Eger pushed back against that analysis, arguing that NACs will create a return on investment because individuals choose to value the environment, along with sustainable production of timber or agriculture.

I thought folks like SFC and SFI had already figured out what was sustainable; so conceivably companies that are certified are doing that, and people could invest in them directly.

“There’s no reason that we can’t set a price to ecosystem service,” Eger said. “Between a willing buyer and seller, the underlying becomes true. If they think that value is there, then it is there,” he said, comparing the idea to “the price of paintings or gold.”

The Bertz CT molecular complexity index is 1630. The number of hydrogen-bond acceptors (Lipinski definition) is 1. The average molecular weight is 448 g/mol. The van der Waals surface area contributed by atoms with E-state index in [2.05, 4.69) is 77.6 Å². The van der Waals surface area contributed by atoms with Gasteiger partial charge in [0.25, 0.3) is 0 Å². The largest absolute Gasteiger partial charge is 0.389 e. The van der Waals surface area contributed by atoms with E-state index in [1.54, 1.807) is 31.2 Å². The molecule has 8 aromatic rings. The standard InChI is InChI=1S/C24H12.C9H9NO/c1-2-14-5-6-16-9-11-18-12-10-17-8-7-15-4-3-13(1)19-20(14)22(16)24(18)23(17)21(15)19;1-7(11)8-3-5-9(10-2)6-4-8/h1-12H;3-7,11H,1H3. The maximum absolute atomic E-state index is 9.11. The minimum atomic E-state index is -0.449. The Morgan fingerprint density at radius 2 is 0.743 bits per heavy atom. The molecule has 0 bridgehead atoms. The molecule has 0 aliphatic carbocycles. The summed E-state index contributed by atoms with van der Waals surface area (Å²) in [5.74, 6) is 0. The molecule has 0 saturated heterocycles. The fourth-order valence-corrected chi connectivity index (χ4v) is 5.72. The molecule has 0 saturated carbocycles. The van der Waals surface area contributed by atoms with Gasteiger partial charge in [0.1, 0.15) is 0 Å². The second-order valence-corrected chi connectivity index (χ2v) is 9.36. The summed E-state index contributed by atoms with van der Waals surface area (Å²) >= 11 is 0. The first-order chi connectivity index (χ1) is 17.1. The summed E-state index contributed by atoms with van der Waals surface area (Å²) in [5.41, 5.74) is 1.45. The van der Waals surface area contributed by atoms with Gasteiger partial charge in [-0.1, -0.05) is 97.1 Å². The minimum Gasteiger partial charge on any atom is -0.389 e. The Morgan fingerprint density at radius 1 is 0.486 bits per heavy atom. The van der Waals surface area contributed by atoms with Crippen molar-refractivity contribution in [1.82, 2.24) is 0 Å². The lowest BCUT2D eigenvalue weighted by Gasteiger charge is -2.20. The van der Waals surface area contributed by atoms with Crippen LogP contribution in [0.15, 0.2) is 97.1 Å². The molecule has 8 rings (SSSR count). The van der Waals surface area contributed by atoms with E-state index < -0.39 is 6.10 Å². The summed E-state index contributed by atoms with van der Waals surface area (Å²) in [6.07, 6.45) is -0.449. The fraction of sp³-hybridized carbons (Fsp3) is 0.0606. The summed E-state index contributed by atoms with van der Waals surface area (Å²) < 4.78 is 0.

He added that while some of the lands have an existing “production value,” whether because of agricultural or other uses, investors into NACs are supporting an “existence or appreciation value” of the benefits of those lands, like support for biodiversity or natural beauty.


So some people would have the duty of checking on landowners to make sure that they were doing the things they were supposed to be doing, that they wouldn’t otherwise do without the payments.  But there are already a variety of agreements for paying people to do what they otherwise wouldn’t want to do. Folks like PERC have examples like paying for elk presence.

Here’s a link to a WSJ op-ed by the treasurer of Utah.